I hung up the phone, wondering what I should do. While it was something I had been hoping would happen, I found myself ill prepared to handle it.
“Who was that, Dad?” Cameron asked.
I turned around to see my two teenage sons standing side by side, watching me. Cameron, the seventeen-year-old, had his arms crossed and was trying to look stern. It didn’t work; I could see the corners of his mouth twitching upwards before he forced them back into a straight line. Tony didn’t even bother to try to hide his grin, but then he had always worn his emotions on the outside. Though he was only fifteen, he was a lot stockier than his older, slender brother and he had a strong, lazy self-confidence.
“Was that someone asking you out?” Tony asked.
I nodded my head. I knew I had been caught and there was no point in denying it.
“When’s the big day, then?” Cameron asked.
“He asked me out for dinner on Saturday, but I haven’t accepted. I said I would call back to let him know.” I moved past them into the living room. I wasn’t surprised when they followed me. Both boys had been on my case for a year to find a boyfriend. It was six years since my wife had passed away, and they felt it was time I found someone new.
“What’s stopping you?” Cameron asked. I looked back to find he’d picked up the phone and was holding it out for me. I didn’t accept it.
“It’s not that simple. I’m not sure if I want to date again. It’s been so long, and I’m comfortable by myself.”
“Bullshit.” Tony wasn’t one to beat around the bush. “You’re just scared. Admit it.”
“And what if I am? It’s still my life. If I don’t want to go out with Shaun, that’s my business!” I crossed my arms to try to make it clear I wanted them to butt out.
Tony ignored my body language. “Shaun… Shaun… Is he the guy you said you were chatting with at the bar the other night?”
“Yeah.” I didn’t realise I’d mentioned his name previously.
“He sounded like a great guy. Why don’t you go and see if it works out?” Cameron asked.
I wasn’t going to confirm to a pair of over-zealous teenagers that I was scared. A memory surfaced that gave me an escape. “I can’t. You’ve got a date that night, and I’m not leaving Tony alone in the house again.”
“It was one time, and you’re never going to let me forget it, are you?” Tony was, quite rightly, indignant. However, it was my house, and Tony’s allowance was still being docked to pay for the damages. We were just lucky that our neighbour managed to keep the fire from spreading until the fire engine arrived.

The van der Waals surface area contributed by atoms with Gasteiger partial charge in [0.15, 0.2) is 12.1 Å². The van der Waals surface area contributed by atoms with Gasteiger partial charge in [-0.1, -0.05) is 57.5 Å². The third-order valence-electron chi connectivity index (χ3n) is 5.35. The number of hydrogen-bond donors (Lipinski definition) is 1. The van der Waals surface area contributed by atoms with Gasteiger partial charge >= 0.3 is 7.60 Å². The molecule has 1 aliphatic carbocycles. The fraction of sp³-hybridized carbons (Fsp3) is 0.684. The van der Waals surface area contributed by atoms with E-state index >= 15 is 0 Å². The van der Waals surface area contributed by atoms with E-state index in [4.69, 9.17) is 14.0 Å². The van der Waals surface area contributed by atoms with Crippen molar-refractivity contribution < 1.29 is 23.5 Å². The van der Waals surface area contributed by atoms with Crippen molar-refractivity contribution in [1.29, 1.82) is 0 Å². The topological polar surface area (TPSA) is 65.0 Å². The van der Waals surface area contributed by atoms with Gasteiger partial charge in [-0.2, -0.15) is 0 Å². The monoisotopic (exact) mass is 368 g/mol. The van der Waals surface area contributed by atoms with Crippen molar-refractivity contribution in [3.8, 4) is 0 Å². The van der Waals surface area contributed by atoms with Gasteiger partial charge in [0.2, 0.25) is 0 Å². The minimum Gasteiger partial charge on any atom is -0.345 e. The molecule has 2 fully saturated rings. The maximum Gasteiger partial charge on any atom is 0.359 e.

Cameron frowned at me, looked at the phone still in his hand, and made a call. “Debbie? I’m sorry, I’m going to have to cancel our date on Saturday. Something’s cropped up.”
“You don’t have to do that,” I said. “HE’S LYING, DEBBIE!”
Cameron rolled his eyes. “Dad’s got a date, but he’s getting cold feet and he’s using us as an excuse not to go. He doesn’t want to leave Tony alone in the house.”
My mouth felt like it should’ve hit the floor. I’d always had an easy relationship with my boys, but I hadn’t expected Cameron to be blabbing to his girlfriend about my personal life.
“Okay, that’s sounds great. Love you, Debbie!” Cameron hung up and then challenged me with his stare. “Debbie’s coming here on Saturday to help me baby sit. You can go out.”
“I don’t need baby sitting! I’m…” Tony paused and looked thoughtful. “Say, isn’t Debbie the one with…?” He held out his hands about a foot from his chest. “She can baby sit me anytime!” He licked his lips and smiled.
“Get your mind out of your pants, Tony.” Cameron glared at his brother. “We’re trying to fix Dad’s nonexistent sex life, not yours.”
Tony grinned at me.
“Thanks, guys,” I said sarcastically.
I appreciated that they both wanted me to go out, but I was no longer sure I was ready. I had only accepted I’m gay after I had been married for years and both boys were born. There had been fireworks when I had finally told Patricia, but we talked our way through things and eventually regained a loving relationship — one cruelly terminated by cancer. Before she died, Patricia and I sat down with the boys and explained everything. We were lucky in that we got in before puberty hit and complicated everything. The boys grew up through all their teenage years knowing that their dad’s gay.
The grieving process was hard on all of us, but it bonded us, too. There’s nothing we can’t say to each other without knowing that there’s a strong feeling of family underlying it. It was soon after Cameron turned sixteen that he started asking me when I was going to find myself a boyfriend. I told him that I had been too busy being a dad to go looking for someone, to which Cameron had told me it was time to do something for myself. Tony, with the enthusiasm of a then hyper-active fourteen-year-old, double teamed with his big brother and started to wear me down.
I should have been suspicious when Cameron asked if he could have a driving lesson, and Tony asked if he could go along for the ride. I wasn’t, though, and it was only when Cameron parked the car outside a pub I knew by reputation that the light had dawned.
“What are we doing here?” I asked.
“It’s a pub, Dad. You look like you need a drink,” Cameron said, trying to look innocent.
“While I’d like to say that’s because of your driving, I can’t, because you’re doing well. However, this is a gay pub. What are we doing here?”